I’m not so far removed from reality to think that I am a perfect parent. I know that I am not, but I try my hardest to parent in a loving way that fosters a creative, safe, and warm environment. One of the most powerful tools to make or break a peaceful home is words. Oh, the power of words.
I know that the words “don’t cry” can be emotionally damaging to children. Yet, one night, as my patience became totally depleted, I found myself uttering these words without much empathy. My preschooler was upset about something I deemed trivial. “Don’t cry” flew out of my mouth.
“Big boys cry too!” He wisely spoke through his tears. Yes, my boy. Boys do cry, and they should. (Please note: I really do mean crying… not whining. Nobody wants a whiner in their house.) Once again, we can turn to science to shed light on an often-feminized topic; crying, as it turns out, is more than just a manipulative tool to get our way.
The Health Benefits of Crying
Emotional crying (as opposed to tears from the wind or from cutting onions) provides a healthy way for the body to process intense stress and/or emotions. Researchers have discovered that the chemical makeup of these tears are different from non-emotional tears. Emotional tears actually contain:
⦁ Stress hormones (one of which is cortisol)
⦁ Natural painkiller (leucine encephalin)
⦁ Manganese, which is a natural mood regulator
This chemical makeup of real tears is exactly why you feel better after a good cry. As the stress hormone leaves the body, the mental attitude frequently improves, and the crier feels relieved. When we tell boys not to cry, we are cutting off a healthy way for them to process emotions. As the stress hormones build up without release, it sets the stage for rage, anger, and depression.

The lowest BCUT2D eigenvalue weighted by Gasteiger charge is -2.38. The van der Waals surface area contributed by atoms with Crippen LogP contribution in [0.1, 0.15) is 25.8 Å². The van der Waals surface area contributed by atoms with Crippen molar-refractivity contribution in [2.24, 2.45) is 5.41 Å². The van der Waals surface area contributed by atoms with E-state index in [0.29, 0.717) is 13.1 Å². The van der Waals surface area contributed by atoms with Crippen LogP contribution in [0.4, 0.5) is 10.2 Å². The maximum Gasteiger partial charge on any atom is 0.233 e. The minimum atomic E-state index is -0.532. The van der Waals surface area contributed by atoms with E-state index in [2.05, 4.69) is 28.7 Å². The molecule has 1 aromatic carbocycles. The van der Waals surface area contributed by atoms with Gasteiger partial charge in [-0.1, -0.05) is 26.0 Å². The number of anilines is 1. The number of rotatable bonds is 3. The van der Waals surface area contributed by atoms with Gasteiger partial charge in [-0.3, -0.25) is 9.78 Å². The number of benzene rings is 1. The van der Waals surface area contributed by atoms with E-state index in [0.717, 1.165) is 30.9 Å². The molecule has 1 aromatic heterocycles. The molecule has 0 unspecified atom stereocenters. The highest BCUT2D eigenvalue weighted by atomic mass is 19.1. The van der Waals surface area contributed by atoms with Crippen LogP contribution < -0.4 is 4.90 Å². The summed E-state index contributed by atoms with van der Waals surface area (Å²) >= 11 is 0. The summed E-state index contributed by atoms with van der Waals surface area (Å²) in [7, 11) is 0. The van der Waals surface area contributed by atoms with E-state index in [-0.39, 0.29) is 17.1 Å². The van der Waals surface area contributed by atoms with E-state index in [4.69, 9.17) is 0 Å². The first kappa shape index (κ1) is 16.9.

Telling boys not to cry furthers the gender stereotypes
Man up. Don’t cry like a girl. Don’t be a sissy. Only girls cry. Only babies cry.
The research behind the chemical makeup of tears points out that emotional tears carry stress hormones out of the body – whether that body is male or female. That means that crying is not inherently a trait of femaleness; crying is within human nature. When we tell boys not to cry, it does two things:
⦁ It forces boys into a stereotype that forces a separation of all emotion from manhood.
⦁ It makes any girl who cries inferior.
But crying isn’t just for girls. It’s for humans; it’s a safety valve to help us process emotions before we reach the critical point. Teach your sons to cry; teach them to process their emotions. Heck, just teach them about emotions. Teach your daughters empathy, to console a crying boy, to never mock a boy (or man) who cries.
Crying Helps the Healing Process
Certified relationship coach Chris Armstrong stresses the importance of crying as part of the healing process.
According to Armstrong:
“Crying is an outlet that has less casualties than isolation, anger or passive aggression. Crying is an instant release mechanism that allows the healing process to begin quicker. When men want to cry but don’t, they are simply trading in that outlet for something else. As a result, moving on from whatever wrought the emotion becomes that much harder.”
Crying Helps Prevent Mental Disorders
This benefit of crying may seem a bit alarmist at first read; however, Harvard professor William Pollack presented his research at a conference on youth violence prevention hosed by the New York Academy of Sciences. Pollack presented his case that the anger and disconnect of young boys is at the heart of the increasing diagnoses of ADHD and depression.
The idea that boys should be “tough” and independent (too early) often causes an emotional clog, which can lead to depression, anger, and rage. The solution? Teach your boys how to handle emotions and how to cry. Boys don’t need to “toughen up.” They don’t need to stuff their emotions under a rug.
To those fearful of perpetuating the tea cup generation: Experiencing emotions does not create the tea cup generation. Experiencing emotions is a part of what sets humans apart from the rest of the animal kingdom. When we embrace our emotions and learn to regulate them, life has a new sweetness to it. So the next time, your little boy cries, fight the urge to say “Don’t cry.”
Wife & Mama with a passion for peaceful parenting, natural living, homeschooling... and my daily café au lait.